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The "Exit Codes, Operators, and Subshells" Lesson is part of the full, Introduction to Bash, VIM & Regex course featured in this preview video. Here's what you'd learn in this lesson:

James illustrates an exit code, which is a code returned to a parent process by an executable. If the code is successful, the exit code is 0. Next James demonstrates the &&, ||, and ; operators. Then James demonstrates a subshell, which is a subprocess or child process of the parent shell.

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Transcript from the "Exit Codes, Operators, and Subshells" Lesson

[00:00:00]
>> James Halliday: I noticed another thing that I hadn't put into the notes, which we talked about a little bit already, which is exit codes and chaining together commands in different ways. So, try to put that into the notes after this, so whenever you're in a command, there's this notion of the exit code.

[00:00:22] So if you're in a command and it's successful, the exit code is gonna be zero. You can read out what the exit code is by this special variable called dollar sign question mark. And so it's zero if the command was successful, if the command fails like I try to list out a file that doesn't exist, for example, then the exit code is non zero.

[00:00:49]
>> James Halliday: There are different kinds of operators that you can use to kind of make use of these exit codes. So, we used the while command earlier and how the while command works is whatever command you put as an argument to it will be run and,
>> James Halliday: So, while this command is successful, it's gonna do something else.

[00:01:19] So we can create an example of this. So why don't we do while ls cool.txt; do date; sleep 1. So every second should print out the date, so long as cool.txt exists. So I'm gonna go ahead and create that with another command called touch. Touch is a very simple command that just creates a file.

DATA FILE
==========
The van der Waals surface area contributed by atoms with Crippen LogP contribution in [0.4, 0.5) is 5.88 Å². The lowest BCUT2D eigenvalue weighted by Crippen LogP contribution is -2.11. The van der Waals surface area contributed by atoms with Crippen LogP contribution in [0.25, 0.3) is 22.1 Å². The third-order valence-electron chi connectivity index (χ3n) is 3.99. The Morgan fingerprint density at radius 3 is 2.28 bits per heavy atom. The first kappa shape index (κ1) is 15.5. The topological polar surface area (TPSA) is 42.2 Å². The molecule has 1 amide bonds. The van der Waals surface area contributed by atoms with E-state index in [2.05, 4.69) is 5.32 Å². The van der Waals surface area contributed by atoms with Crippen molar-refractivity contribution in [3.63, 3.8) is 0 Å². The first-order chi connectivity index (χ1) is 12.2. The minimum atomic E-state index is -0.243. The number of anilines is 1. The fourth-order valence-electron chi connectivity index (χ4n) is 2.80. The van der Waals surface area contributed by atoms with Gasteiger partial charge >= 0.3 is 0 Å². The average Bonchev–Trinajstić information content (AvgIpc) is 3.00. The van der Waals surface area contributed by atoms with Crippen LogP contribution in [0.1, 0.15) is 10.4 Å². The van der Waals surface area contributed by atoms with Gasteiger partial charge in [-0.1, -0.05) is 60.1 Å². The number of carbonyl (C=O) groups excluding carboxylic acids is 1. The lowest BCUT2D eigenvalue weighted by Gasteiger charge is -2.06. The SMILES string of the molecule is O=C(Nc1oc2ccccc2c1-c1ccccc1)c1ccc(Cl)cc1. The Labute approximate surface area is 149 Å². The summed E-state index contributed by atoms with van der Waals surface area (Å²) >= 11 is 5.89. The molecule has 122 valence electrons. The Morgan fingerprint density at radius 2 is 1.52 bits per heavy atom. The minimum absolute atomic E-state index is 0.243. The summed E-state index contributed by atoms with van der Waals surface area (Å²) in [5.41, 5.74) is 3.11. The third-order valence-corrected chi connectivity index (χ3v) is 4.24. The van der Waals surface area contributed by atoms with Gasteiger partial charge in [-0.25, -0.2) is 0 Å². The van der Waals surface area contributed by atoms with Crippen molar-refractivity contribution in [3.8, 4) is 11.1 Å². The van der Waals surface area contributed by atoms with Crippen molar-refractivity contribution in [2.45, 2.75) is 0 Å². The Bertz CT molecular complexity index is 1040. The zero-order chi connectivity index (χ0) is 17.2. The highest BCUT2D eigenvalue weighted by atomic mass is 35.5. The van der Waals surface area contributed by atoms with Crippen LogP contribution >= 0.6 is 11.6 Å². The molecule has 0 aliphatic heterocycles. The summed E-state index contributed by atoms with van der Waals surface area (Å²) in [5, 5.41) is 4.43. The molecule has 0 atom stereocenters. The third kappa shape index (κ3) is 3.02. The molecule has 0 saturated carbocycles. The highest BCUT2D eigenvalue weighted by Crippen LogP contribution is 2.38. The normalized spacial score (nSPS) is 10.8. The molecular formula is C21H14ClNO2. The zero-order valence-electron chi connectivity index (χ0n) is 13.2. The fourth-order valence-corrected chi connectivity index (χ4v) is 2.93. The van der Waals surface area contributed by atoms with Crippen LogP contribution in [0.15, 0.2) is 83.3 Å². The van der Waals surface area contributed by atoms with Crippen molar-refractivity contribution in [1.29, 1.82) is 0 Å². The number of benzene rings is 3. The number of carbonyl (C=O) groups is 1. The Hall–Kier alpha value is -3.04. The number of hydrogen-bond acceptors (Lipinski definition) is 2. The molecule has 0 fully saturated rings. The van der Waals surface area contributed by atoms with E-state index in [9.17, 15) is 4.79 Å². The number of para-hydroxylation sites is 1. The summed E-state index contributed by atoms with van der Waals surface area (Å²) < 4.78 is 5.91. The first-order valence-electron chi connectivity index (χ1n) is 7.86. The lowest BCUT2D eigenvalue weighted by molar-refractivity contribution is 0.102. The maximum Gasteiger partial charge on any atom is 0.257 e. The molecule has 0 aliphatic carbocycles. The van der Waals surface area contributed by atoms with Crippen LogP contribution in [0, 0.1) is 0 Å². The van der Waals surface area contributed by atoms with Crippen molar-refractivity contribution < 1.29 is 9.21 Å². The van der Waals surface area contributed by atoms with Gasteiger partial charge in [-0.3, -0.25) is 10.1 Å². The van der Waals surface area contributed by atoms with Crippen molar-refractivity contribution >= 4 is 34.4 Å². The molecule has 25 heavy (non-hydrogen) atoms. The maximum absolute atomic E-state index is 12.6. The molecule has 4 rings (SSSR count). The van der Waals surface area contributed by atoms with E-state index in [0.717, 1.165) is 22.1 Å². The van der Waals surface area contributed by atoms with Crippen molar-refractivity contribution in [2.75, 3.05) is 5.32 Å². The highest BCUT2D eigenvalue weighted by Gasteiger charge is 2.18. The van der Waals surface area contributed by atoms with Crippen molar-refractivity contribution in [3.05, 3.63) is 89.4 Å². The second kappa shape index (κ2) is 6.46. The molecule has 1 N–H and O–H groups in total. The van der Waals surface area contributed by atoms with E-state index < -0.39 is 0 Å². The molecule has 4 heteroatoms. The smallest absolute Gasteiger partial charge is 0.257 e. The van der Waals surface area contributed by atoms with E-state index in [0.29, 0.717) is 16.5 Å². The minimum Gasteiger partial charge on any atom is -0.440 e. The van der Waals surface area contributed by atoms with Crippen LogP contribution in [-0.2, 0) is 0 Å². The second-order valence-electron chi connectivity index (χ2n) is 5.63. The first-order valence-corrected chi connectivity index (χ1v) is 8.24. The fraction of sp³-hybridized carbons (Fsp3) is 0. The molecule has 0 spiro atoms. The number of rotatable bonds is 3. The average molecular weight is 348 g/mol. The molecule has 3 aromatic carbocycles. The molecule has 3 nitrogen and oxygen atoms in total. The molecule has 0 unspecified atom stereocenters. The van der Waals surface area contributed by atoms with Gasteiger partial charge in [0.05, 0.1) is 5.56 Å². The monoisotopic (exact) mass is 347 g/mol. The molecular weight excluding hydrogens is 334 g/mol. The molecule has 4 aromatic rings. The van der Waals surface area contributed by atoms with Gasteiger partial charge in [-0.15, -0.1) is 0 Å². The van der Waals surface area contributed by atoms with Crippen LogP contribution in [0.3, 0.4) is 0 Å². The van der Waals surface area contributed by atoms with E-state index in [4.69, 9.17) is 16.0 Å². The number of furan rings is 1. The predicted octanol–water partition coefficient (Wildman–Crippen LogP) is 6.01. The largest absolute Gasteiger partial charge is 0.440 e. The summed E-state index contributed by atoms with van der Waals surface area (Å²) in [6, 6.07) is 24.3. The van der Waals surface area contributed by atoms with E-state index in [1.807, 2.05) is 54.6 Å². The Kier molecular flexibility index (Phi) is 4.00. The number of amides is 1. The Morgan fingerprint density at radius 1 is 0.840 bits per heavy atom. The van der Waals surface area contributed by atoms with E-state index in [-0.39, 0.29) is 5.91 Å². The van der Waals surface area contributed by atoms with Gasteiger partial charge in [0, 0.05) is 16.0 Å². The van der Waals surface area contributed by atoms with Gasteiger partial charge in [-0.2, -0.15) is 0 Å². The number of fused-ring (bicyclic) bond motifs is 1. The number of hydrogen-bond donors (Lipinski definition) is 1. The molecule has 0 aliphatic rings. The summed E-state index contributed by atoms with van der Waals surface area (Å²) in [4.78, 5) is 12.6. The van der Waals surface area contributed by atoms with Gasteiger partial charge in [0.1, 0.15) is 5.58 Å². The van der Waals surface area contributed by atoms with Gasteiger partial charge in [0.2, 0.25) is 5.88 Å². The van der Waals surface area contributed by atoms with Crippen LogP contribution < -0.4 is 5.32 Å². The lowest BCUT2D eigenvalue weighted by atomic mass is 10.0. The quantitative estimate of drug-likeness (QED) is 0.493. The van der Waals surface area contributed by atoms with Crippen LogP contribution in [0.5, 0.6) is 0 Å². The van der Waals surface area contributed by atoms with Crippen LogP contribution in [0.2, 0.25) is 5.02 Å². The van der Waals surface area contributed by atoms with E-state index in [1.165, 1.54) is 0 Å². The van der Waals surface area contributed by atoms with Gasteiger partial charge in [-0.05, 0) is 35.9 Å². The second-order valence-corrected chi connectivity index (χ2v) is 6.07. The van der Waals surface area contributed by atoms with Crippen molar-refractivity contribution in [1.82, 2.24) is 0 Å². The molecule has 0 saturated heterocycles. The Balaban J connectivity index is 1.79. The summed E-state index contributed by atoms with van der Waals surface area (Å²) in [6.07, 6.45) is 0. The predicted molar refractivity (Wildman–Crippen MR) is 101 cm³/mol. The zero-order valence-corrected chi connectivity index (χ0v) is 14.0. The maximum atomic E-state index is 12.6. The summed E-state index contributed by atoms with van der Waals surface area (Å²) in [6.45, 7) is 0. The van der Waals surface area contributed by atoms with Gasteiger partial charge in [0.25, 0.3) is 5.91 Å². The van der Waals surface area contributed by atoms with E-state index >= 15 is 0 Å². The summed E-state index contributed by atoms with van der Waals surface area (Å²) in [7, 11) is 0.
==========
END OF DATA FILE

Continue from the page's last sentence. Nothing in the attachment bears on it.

[00:01:40] It also modifies timestamps, but whatever. So now, here we go, the file exists. So the LS command is gonna exit with an exit code of zero, successful. If I remove that file, now the y loop terminates because the file doesn't exist anymore. There's actually a better way to do this particular thing which is to use the command called test.

[00:02:04] It takes a bunch of options. One is called -f, which just tests if a file exists. So then you don't get this message like firm LS cannot access. The test is a bit quieter, so it's good if you're expecting a file to exist or not. A little bit more.

[00:02:21]
>> James Halliday: So if I do the same thing, the first time I run it, the file doesn't exist yet, so it's just gonna exit right away. If I create that file, now the exit code of test is gonna be, I can show you by running that here. The exit code is zero because it exists.

[00:02:40] And delete it. The exit code is non-zero because the file no longer exists. There's also a command called until which is just the opposite of while. As long as that command has an exit code that is non-zero, the command will run. It just flips it around a little bit.

[00:03:11] The other thing you can do with exit codes is you can chain together commands depending on whether something was successful or not. Good example of this is if you only wanna do subsequent commands if the first command succeeded or not. So if you have something that kind of takes a few steps to do.

[00:03:34] If it fails somewhere in the middle, you don't wanna keep going with the steps that kind of assume the previous steps. Maybe, they operate on some files that were created by the preceding steps. So to build that kind of a pipeline you can use the && character. How this works is So say we use just, for example, the test-f command, which is going to be successful.

[00:03:58] You can put another command after it. Maybe I'll do test-f cool.txt. You can put in another command after a double ampersand. And then, if the first command was successful, meaning its exit code is 0 Then the second command will run. So in this case cool.txt does not exist so it should not be successful.

[00:04:23] So here, I have this echo whatever. So we should not see the message whatever at first. And then if I make the file cool.txt. Now, that command tuns so we see the message.
>> James Halliday: Related to the double ampersand percent is the double pipe character which is the ore operator.

[00:04:49]